If you are looking for MPSE-012 IGNOU Solved Assignment solution for the subject State and Society in Australia, you have come to the right place. MPSE-012 solution on this page applies to 2022-23 session students studying in MPS courses of IGNOU.
MPSE-012 Solved Assignment Solution by Gyaniversity
Assignment Code: MPSE-012/ASST/TMA/2022-23
Course Code: MPSE-012
Assignment Name: State and Society in Australia
Verification Status: Verified by Professor
1. Examine the key features of multiculturalism in Australia.
Ans) Australian diversity, according to Prime Minister Paul Keating, is the best in the world. Multiculturalism was not even mentioned in the election programmes of the National or Liberal parties in the 2004 elections. Since 2001, when the Australian Labor Party opted to make itself a "small target," the party has not expressed a position on the issue.
In general, multiculturalism in Australia has had at least three main goals from a policy perspective: to ensure social cohesion in a society that has become extremely diverse due to immigration from over 100 countries and 200 ethnic groups; to utilise the cultural capital represented by the growing economic diversity, or "productivity diversity" as economists refer to it; and to foster global consciousness among its citizenry based on inter-culturism.
At the start of the twenty-first century, the results of a non-discriminatory immigration policy and multiculturalism during the previous three decades were becoming clear. Australia has expanded its diversity. The number of immigrants in 2002–03 was approximately 94,000; of them, almost 28,000 were family reunion applications, 35,000 were skilled immigrants, over 16,000 were New Zealanders, and less than ten thousand arrived under humanitarian programmes as refugees, etc. The percentage of Australians who were born abroad has likewise stayed constant. New settlements have emerged between 1996 and 2001, frequently as a result of the influx of refugees. There are now more people who speak languages outside English at home. The Shona-speaking population in Africa is one of the immigrant language groups with the quickest rate of growth, followed by the Somalis and Afrikaans-speakers. Despite being few, four of the six language groups saw their populations treble. The numbers of the following religious communities have more than doubled according to census data: Albanian Orthodox, Maronite and Melkite Catholics. Buddhism has increased by 80%, Hinduism by 42%, Islam by 40%, and Antioch Orthodox has increased by 90%.
The states are in charge of welfare, education, and health, among other things, according to the Australian constitution's division of powers, while the federal government is in charge of immigration. Human rights and cultural development are just two of the many topics that are simultaneously governed by law. The Human Rights and Equal Opportunity Commission oversees the administration of the numerous human rights laws on a national level (HREOC). The HREOC's judicial authority has somewhat diminished recently, although its emphasis on consultation and education is still extremely strong. The federal law that pertains to multiculturalism is primarily focused on preventing discrimination against people based on race and ethnicity and on providing legal remedies for organisations or people who have been subjected to hate speech. Hate speech is not, however, subject to criminal punishment.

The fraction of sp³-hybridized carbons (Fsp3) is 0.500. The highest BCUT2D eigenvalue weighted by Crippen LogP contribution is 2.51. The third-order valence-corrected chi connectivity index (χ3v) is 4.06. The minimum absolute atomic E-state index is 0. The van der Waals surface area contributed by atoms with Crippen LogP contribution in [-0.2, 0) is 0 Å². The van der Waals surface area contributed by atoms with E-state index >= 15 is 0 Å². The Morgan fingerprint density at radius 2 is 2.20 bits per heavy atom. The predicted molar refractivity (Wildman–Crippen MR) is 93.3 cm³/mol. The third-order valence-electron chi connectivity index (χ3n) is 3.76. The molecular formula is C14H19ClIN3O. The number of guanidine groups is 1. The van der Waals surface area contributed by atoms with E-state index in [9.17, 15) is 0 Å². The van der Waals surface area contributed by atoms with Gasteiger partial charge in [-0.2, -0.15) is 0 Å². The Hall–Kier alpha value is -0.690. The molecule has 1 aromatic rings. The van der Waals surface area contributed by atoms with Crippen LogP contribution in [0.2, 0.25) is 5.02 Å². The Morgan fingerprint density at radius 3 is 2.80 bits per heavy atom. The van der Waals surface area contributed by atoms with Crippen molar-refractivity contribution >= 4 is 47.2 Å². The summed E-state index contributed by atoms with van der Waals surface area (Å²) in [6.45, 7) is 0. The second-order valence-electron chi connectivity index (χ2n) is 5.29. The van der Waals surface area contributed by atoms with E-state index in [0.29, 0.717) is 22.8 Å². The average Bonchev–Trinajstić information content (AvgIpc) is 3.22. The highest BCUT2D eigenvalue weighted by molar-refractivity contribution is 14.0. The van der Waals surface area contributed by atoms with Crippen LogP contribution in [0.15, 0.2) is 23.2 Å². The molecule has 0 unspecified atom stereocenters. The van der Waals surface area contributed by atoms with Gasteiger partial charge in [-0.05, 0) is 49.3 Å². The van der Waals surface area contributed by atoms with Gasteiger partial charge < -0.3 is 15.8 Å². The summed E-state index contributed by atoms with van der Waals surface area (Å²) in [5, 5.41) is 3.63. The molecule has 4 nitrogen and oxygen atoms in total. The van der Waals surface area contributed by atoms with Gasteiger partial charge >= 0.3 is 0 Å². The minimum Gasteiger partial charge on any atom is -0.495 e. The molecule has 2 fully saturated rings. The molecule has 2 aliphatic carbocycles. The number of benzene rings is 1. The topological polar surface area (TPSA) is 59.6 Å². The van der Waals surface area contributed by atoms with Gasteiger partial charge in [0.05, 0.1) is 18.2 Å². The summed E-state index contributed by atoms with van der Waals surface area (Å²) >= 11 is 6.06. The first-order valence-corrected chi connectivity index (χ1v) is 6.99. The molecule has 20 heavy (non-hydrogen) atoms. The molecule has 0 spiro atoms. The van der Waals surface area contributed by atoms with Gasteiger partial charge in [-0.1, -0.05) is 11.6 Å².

There is no multiculturalism legislation or national rights framework for the preservation and expression of cultural diversity in Australia, in contrast to Canada. However, there are a number of organisations that deal with multiculturalism, including broadcasting services for radio and television that are available in multiple languages. Additionally, each state has its own laws governing ethnic and human rights. The first state to launch a multicultural programme is New South Wales. For a Multicultural NSW, it has chosen to establish a Community Relations Commission.
2. What is the role of Australian economy in the era of globalization?
Ans) Australia’s established world reputation has long been that of a wealthy underpopulated country prone to natural disasters, its economy depending heavily on agriculture and foreign investment. This description was reasonably fair during the first century of European settlement, when wool exports reigned supreme. Wheat, beef, lamb, dairy produce, and a range of irrigated crops also became important, but the key significance of farming and grazing was not challenged. However, this image was shattered by the growth of manufacturing and services and especially by the spectacular developments in mineral exploitation after World War II.
In another sense, there was no break in continuity. Reliance on foreign investment and a vulnerability to world markets made it difficult for Australians to divest themselves of their traditional roles as minor or peripheral players in an interconnected global system. As manufacturing began declining in the last decades of the 20th century, other aspects of this entrenched dependency status were exposed. Australia’s governments have usually shown a pronounced readiness to intervene in the economy, but in general the economy has been dominated by foreign interests—first by those of the United Kingdom, then by the United States and Japan, and more recently by giant multinational corporations.